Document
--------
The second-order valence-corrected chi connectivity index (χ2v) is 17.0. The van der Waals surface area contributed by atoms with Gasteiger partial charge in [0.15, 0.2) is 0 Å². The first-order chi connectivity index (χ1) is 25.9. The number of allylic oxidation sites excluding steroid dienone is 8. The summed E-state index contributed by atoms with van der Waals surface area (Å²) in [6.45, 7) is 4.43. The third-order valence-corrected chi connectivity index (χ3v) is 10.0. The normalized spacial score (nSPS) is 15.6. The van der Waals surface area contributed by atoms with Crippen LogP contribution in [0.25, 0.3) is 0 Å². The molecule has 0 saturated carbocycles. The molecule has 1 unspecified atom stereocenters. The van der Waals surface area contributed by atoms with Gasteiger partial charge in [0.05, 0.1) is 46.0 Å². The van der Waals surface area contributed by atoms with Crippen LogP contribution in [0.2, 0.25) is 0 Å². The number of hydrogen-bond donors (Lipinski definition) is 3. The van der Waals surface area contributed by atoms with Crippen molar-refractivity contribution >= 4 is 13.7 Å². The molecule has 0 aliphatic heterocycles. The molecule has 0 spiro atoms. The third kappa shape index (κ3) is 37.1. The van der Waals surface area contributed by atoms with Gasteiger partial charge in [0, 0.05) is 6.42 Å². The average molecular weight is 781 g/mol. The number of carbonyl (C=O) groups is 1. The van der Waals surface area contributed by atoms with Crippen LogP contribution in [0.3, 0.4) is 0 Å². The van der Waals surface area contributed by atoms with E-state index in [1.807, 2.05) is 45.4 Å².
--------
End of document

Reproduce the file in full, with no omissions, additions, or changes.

The second-order valence-corrected chi connectivity index (χ2v) is 17.0. The van der Waals surface area contributed by atoms with Gasteiger partial charge in [0.15, 0.2) is 0 Å². The first-order chi connectivity index (χ1) is 25.9. The number of allylic oxidation sites excluding steroid dienone is 8. The summed E-state index contributed by atoms with van der Waals surface area (Å²) in [6.45, 7) is 4.43. The third-order valence-corrected chi connectivity index (χ3v) is 10.0. The normalized spacial score (nSPS) is 15.6. The van der Waals surface area contributed by atoms with Crippen LogP contribution in [0.25, 0.3) is 0 Å². The molecule has 0 saturated carbocycles. The molecule has 1 unspecified atom stereocenters. The van der Waals surface area contributed by atoms with Gasteiger partial charge in [0.05, 0.1) is 46.0 Å². The van der Waals surface area contributed by atoms with Crippen LogP contribution in [0.2, 0.25) is 0 Å². The number of hydrogen-bond donors (Lipinski definition) is 3. The van der Waals surface area contributed by atoms with Crippen molar-refractivity contribution >= 4 is 13.7 Å². The molecule has 0 aliphatic heterocycles. The molecule has 0 spiro atoms. The third kappa shape index (κ3) is 37.1. The van der Waals surface area contributed by atoms with Gasteiger partial charge in [0, 0.05) is 6.42 Å². The average molecular weight is 781 g/mol. The number of carbonyl (C=O) groups is 1. The van der Waals surface area contributed by atoms with Crippen LogP contribution in [0.3, 0.4) is 0 Å². The van der Waals surface area contributed by atoms with E-state index in [1.807, 2.05) is 45.4 Å².